The presenters were accompanied by a supporting cast of cuddly toys and dolls. The five regulars included:
A rocking horse named Dapple was first seen in May 1965 and made occasional appearances, when a particular song or item suggested it. The final line up of toys are on display as exhibits of the National Science and Media Museum, Bradford. However Hamble went missing after being dropped from the programme.
The pets were cared for by Wendy Duggan, Fellow of the Zoological Society. 
A section of each episode was a filmed excursion into the outside world taken through one of three windows: the young viewers were invited to guess whether the round, square, or arched window would be chosen that day, usually by means of the phrase, "...Have a look – through the....(whichever) window." A triangular window was added in 1983. Very often the film would be of a factory producing something such as chocolate biscuits, or of a domestic industry such as refuse collection, but a number of subject matters were covered, such as watching animals or fish, boats on a lake, children in a playground or at school, a family going tenpin bowling, people in a cafe and visiting a jumble sale, among other things.
At the beginning of the 1983 revamp, the windows were now referred to as "shapes" as in "'let's have a look through one of the shapes..." After the shapes being moved to a spinning disc, the programme went back to using windows which resembled those used in the late 70s, albeit with the addition of the triangular window. Whenever they were shown now, only the window that the show was using for the day would be the one that would be used on the set.
Each episode would also include a short story read from a book, introduced by checking the time on a clock. Normally the clock would show either an hour or a half hour and the young viewers were asked, "Can you tell what time the clock says today? Well, the long hand is pointing straight up, so that means it's something o'clock – and the short hand is pointing to the number...two (or whatever). So today, the clock says, two...o'...clock" (the latter phrase always delivered very slowly). This was followed by, "But what's underneath the clock?", and viewers would then see a turntable under the clock featuring certain items such as toy animals or clocks, which were, in a clever twist, always a clue to the forthcoming story. This was all accompanied by a slightly eerie, yet undeniably catchy, clock-like tune. (On one occasion, the item under the clock turned out to be none other than Little Ted, so the presenter concerned said, "What a very odd place for a toy to be!" and the story appropriately turned out to be about odd things).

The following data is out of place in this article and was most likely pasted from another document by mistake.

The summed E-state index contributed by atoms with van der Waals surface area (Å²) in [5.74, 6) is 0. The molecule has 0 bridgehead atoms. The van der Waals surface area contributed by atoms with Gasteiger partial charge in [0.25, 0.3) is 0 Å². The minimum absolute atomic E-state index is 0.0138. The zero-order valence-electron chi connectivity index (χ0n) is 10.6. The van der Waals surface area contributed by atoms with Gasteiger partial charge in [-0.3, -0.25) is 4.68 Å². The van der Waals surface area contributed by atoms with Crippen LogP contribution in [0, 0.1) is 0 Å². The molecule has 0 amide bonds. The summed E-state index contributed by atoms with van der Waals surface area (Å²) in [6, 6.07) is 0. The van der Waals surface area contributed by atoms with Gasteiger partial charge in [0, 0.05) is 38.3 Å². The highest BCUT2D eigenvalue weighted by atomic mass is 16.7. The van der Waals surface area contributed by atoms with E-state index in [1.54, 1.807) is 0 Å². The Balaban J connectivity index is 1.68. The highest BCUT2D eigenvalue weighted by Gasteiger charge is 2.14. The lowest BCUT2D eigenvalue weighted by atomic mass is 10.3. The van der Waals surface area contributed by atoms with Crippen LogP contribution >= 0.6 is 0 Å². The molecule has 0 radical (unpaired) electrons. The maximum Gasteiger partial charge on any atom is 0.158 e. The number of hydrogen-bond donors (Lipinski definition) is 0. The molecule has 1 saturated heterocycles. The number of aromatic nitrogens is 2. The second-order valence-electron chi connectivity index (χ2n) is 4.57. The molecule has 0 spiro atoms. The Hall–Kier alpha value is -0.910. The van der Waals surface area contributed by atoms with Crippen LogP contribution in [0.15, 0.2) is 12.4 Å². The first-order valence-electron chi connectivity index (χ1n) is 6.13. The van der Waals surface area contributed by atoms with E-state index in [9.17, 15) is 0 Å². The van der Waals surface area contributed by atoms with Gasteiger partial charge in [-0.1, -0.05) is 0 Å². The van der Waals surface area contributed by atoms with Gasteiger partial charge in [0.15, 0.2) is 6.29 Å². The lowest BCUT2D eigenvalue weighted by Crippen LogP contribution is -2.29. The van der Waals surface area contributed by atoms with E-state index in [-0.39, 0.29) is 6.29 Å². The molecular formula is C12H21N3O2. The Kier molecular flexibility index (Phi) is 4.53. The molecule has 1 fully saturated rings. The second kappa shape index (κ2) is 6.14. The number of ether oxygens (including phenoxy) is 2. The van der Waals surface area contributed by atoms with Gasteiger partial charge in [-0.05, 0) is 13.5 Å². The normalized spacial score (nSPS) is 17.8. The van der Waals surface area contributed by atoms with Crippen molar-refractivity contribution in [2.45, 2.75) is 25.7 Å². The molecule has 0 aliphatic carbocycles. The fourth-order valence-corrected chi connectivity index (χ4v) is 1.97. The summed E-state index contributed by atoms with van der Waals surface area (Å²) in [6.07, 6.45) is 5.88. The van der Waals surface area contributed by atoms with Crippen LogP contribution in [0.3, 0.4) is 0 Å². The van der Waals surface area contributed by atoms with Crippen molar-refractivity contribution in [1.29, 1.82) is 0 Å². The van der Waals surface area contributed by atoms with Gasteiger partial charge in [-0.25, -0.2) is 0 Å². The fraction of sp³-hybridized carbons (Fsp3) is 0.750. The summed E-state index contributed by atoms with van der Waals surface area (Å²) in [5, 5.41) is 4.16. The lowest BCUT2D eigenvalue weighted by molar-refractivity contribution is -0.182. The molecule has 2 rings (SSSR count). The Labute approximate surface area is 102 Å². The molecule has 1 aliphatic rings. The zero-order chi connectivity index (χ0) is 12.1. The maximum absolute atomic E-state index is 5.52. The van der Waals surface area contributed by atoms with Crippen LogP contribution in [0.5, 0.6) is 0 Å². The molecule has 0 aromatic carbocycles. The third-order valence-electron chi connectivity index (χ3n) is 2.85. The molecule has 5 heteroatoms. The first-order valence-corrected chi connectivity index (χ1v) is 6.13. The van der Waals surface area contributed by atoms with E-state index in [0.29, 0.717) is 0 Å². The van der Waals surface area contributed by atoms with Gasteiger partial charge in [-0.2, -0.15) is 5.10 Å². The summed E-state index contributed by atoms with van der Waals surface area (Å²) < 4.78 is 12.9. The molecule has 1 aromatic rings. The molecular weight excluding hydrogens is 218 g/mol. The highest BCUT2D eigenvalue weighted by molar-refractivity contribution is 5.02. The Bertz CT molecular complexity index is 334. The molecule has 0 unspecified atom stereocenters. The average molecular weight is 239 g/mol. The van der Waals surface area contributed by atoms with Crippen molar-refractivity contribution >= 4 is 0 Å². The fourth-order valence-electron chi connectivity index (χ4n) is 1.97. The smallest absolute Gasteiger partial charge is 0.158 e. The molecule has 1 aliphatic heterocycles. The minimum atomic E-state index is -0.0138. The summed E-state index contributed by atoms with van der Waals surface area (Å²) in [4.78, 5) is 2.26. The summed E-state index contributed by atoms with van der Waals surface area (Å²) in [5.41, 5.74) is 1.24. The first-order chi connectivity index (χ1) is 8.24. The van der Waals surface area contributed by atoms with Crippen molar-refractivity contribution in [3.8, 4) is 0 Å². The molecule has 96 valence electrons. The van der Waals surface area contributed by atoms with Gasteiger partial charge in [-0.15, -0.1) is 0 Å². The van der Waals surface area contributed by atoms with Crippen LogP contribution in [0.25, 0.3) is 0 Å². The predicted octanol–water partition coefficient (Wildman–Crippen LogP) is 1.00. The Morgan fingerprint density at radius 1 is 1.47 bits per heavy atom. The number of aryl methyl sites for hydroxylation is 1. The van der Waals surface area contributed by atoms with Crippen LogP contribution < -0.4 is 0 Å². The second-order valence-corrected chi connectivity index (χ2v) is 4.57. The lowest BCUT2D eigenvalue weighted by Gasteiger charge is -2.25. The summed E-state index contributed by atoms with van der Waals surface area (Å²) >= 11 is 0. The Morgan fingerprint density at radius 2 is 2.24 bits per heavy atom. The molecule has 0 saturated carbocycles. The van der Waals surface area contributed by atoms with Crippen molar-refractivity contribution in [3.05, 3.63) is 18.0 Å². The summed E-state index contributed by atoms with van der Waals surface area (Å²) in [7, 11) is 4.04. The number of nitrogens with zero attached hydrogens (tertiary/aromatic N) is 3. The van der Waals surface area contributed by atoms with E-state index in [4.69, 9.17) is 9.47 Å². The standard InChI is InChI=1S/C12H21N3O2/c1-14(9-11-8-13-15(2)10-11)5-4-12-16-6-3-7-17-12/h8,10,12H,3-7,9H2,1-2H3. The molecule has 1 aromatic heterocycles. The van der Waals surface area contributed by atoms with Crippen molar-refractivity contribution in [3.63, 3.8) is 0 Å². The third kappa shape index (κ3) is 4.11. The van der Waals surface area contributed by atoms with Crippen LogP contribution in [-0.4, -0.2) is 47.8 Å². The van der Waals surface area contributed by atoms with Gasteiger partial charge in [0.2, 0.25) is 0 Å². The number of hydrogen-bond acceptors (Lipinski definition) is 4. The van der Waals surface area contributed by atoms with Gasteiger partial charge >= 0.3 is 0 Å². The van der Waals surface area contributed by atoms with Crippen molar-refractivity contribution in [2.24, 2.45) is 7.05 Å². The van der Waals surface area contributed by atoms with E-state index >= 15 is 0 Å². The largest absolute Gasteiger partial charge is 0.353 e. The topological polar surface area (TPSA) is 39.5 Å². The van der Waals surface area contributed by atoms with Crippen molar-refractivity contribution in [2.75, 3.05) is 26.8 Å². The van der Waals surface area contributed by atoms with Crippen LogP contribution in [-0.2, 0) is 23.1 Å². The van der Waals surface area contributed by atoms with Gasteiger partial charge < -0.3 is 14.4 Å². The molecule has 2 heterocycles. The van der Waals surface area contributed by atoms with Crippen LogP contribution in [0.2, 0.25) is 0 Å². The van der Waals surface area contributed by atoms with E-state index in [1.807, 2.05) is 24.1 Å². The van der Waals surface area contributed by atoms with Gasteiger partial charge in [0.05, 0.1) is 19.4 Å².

Both the clock and the three window option live on in the children's programme Tikkabilla, which borrows much from Play School, while a similar choice of portal into a film clip was provided by the abdomen-mounted video displays in the children's show Teletubbies.
Most of the programmes were studio-based, but there were a number of outside broadcasts at a variety of locations, such as zoos, seasides, central London, churches, schools and farms.
There would also be songs, games, poems and stories, as well as regular painting and craft activities. The presenters would frequently invite the younger viewers to participate at home, usually by means of the prompt, 'Can you do that?' They normally signed off at the end of each episode by saying, "Time for us to go now, but only until tomorrow, so goodbye until tomorrow" – or, at the end of a week, "Goodbye, until it's our turn to be here again". (The latter phrase stemmed from the fact that the presenters changed from one week to the next).
From 1971 to 1984, Play School also had a sister programme called Play Away.
Many 2 inch Quadruplex videotape master copies of Play School editions were wiped by the BBC in 1993 on the assumption that they were of no further use and that examples of some other episodes were sufficient.